Peter Darlington
Peter Darlington says the $40,000 cost of mechanical work and solar panels will more than pay for itself over the next 25 years. Credit: CBC News

Peter Darlington, a homeowner in Calgary added solar panels to his garage roof and four inches of “super insulation” around his home. This makes his home a net zero energy solar home. This also means that the home produces more electricity than it uses in the warmer months.

“I was aware of how easy it would be to hyper-insulate the building. It just kinda made sense to lock down my energy prices for the coming 25, 30 years,” he told CBC Calgary News at 6.

He spent $40,000 for the solar panels and mechanical work to remove all natural gas elements to make the home strictly electric.

He usually paid $200 per month for energy consumption, but now, he is selling surplus electricity back to the grid.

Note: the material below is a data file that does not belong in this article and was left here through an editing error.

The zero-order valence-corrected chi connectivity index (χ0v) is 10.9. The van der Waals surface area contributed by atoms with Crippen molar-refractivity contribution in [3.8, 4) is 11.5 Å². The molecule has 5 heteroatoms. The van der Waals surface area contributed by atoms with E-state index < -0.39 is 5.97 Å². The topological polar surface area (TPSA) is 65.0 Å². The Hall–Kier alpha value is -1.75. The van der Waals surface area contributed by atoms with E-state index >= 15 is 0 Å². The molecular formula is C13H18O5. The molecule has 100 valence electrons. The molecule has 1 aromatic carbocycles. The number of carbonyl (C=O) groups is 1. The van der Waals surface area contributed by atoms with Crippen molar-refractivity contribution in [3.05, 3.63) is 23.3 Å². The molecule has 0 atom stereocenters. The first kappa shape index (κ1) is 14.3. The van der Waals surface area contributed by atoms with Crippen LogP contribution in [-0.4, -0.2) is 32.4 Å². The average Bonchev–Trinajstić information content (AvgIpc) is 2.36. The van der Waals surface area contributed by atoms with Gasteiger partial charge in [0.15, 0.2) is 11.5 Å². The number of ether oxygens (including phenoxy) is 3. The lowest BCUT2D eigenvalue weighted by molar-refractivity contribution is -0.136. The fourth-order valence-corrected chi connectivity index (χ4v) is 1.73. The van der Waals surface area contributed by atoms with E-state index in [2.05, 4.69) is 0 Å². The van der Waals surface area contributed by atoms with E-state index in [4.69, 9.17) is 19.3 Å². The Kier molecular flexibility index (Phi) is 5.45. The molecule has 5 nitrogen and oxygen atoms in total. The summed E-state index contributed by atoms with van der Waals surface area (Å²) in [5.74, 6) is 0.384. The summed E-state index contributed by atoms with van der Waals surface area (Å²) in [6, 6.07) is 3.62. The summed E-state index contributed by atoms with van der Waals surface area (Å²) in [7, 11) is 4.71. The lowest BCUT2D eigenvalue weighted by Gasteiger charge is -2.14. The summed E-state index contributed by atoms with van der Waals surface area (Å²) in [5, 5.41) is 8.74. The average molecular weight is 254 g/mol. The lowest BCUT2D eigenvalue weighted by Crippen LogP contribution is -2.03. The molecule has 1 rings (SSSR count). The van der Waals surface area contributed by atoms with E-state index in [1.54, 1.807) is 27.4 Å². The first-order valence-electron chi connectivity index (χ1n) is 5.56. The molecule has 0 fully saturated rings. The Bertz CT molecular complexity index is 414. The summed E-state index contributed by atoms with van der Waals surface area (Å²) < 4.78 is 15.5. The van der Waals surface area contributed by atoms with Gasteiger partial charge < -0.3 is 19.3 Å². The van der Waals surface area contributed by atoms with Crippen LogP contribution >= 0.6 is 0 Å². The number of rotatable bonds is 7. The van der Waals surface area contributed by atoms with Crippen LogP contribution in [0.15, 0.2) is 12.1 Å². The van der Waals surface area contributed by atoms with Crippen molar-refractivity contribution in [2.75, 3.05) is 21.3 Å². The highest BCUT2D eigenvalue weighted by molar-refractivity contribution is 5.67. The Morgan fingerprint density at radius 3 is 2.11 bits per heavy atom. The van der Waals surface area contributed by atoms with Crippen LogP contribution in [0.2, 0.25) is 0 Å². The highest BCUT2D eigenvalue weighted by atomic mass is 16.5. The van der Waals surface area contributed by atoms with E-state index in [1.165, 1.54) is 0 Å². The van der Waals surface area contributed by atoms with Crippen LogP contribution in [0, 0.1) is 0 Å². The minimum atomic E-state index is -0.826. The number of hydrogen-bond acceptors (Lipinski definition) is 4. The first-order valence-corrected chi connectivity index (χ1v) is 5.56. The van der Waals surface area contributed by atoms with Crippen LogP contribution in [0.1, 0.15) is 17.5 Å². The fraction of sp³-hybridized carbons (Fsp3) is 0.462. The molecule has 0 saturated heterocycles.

“If the energy price goes up, then obviously the returns will be much quicker,” he said. “I think a lot of people will be moving this way going forward. It certainly makes a lot of sense.”

H/T: CBC News

Derick Lila
Derick is a Clark University graduate—and Fulbright alumni with a Master's Degree in Environmental Science, and Policy. He has over a decade of solar industry research, marketing, and content strategy experience.

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